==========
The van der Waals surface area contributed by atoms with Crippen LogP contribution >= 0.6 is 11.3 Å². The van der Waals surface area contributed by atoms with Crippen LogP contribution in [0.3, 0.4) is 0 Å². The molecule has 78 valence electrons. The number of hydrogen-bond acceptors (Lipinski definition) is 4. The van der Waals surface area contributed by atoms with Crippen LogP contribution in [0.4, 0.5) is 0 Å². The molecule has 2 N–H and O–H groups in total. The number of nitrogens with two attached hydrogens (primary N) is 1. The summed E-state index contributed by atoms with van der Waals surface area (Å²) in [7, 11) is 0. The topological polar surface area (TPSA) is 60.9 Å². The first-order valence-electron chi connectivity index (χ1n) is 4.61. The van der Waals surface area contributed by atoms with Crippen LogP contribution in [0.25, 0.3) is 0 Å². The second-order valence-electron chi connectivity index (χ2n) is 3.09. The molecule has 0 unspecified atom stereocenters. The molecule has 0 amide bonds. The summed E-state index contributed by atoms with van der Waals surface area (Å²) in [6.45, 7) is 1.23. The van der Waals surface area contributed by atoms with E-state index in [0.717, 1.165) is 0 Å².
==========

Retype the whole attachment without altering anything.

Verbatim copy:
The van der Waals surface area contributed by atoms with Crippen LogP contribution >= 0.6 is 11.3 Å². The van der Waals surface area contributed by atoms with Crippen LogP contribution in [0.3, 0.4) is 0 Å². The molecule has 78 valence electrons. The number of hydrogen-bond acceptors (Lipinski definition) is 4. The van der Waals surface area contributed by atoms with Crippen LogP contribution in [0.4, 0.5) is 0 Å². The molecule has 2 N–H and O–H groups in total. The number of nitrogens with two attached hydrogens (primary N) is 1. The summed E-state index contributed by atoms with van der Waals surface area (Å²) in [7, 11) is 0. The topological polar surface area (TPSA) is 60.9 Å². The first-order valence-electron chi connectivity index (χ1n) is 4.61. The van der Waals surface area contributed by atoms with Crippen LogP contribution in [0.25, 0.3) is 0 Å². The second-order valence-electron chi connectivity index (χ2n) is 3.09. The molecule has 0 unspecified atom stereocenters. The molecule has 0 amide bonds. The summed E-state index contributed by atoms with van der Waals surface area (Å²) in [6.45, 7) is 1.23. The van der Waals surface area contributed by atoms with E-state index in [0.717, 1.165) is 0 Å².